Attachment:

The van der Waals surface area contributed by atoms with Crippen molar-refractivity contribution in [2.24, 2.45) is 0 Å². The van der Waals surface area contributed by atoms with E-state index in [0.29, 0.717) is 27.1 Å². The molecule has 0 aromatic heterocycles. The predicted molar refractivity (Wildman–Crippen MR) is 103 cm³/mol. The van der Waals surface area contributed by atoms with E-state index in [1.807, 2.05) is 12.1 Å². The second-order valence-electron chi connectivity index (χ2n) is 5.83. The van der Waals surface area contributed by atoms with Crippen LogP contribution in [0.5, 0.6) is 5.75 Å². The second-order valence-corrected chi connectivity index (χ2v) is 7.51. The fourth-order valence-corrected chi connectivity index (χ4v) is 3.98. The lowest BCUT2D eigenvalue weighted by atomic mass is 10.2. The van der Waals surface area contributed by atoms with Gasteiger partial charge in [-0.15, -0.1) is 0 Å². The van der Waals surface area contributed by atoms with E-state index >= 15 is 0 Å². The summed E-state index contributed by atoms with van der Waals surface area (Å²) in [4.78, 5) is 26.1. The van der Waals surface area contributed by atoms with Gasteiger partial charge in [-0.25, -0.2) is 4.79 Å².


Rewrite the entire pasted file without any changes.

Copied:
The van der Waals surface area contributed by atoms with Crippen molar-refractivity contribution in [2.24, 2.45) is 0 Å². The van der Waals surface area contributed by atoms with E-state index in [0.29, 0.717) is 27.1 Å². The molecule has 0 aromatic heterocycles. The predicted molar refractivity (Wildman–Crippen MR) is 103 cm³/mol. The van der Waals surface area contributed by atoms with E-state index in [1.807, 2.05) is 12.1 Å². The second-order valence-electron chi connectivity index (χ2n) is 5.83. The van der Waals surface area contributed by atoms with Crippen LogP contribution in [0.5, 0.6) is 5.75 Å². The second-order valence-corrected chi connectivity index (χ2v) is 7.51. The fourth-order valence-corrected chi connectivity index (χ4v) is 3.98. The lowest BCUT2D eigenvalue weighted by atomic mass is 10.2. The van der Waals surface area contributed by atoms with Gasteiger partial charge in [-0.15, -0.1) is 0 Å². The van der Waals surface area contributed by atoms with E-state index >= 15 is 0 Å². The summed E-state index contributed by atoms with van der Waals surface area (Å²) in [4.78, 5) is 26.1. The van der Waals surface area contributed by atoms with Gasteiger partial charge in [-0.25, -0.2) is 4.79 Å².